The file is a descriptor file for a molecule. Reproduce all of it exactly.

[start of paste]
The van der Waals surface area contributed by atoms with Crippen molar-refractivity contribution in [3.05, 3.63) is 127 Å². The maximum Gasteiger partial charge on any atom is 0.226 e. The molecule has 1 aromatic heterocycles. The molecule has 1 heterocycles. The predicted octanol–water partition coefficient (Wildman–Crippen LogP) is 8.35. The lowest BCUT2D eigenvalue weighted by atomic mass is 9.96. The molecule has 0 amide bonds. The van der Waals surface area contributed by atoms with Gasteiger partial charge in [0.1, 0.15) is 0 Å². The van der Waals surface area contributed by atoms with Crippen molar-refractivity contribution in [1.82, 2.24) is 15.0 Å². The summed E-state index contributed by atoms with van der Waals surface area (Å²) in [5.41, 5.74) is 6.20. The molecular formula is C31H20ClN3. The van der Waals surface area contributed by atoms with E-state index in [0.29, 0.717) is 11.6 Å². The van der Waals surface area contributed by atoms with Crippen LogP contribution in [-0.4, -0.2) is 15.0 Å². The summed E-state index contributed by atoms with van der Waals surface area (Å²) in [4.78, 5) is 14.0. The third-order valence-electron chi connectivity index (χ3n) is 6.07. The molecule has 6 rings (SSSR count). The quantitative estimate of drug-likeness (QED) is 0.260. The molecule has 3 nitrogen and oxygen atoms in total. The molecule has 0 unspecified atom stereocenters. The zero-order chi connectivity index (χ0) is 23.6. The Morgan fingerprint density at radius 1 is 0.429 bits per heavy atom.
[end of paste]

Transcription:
The van der Waals surface area contributed by atoms with Crippen molar-refractivity contribution in [3.05, 3.63) is 127 Å². The maximum Gasteiger partial charge on any atom is 0.226 e. The molecule has 1 aromatic heterocycles. The molecule has 1 heterocycles. The predicted octanol–water partition coefficient (Wildman–Crippen LogP) is 8.35. The lowest BCUT2D eigenvalue weighted by atomic mass is 9.96. The molecule has 0 amide bonds. The van der Waals surface area contributed by atoms with Gasteiger partial charge in [0.1, 0.15) is 0 Å². The van der Waals surface area contributed by atoms with Crippen molar-refractivity contribution in [1.82, 2.24) is 15.0 Å². The summed E-state index contributed by atoms with van der Waals surface area (Å²) in [5.41, 5.74) is 6.20. The molecular formula is C31H20ClN3. The van der Waals surface area contributed by atoms with E-state index in [0.29, 0.717) is 11.6 Å². The van der Waals surface area contributed by atoms with Crippen LogP contribution in [-0.4, -0.2) is 15.0 Å². The summed E-state index contributed by atoms with van der Waals surface area (Å²) in [4.78, 5) is 14.0. The third-order valence-electron chi connectivity index (χ3n) is 6.07. The molecule has 6 rings (SSSR count). The quantitative estimate of drug-likeness (QED) is 0.260. The molecule has 3 nitrogen and oxygen atoms in total. The molecule has 0 unspecified atom stereocenters. The zero-order chi connectivity index (χ0) is 23.6. The Morgan fingerprint density at radius 1 is 0.429 bits per heavy atom.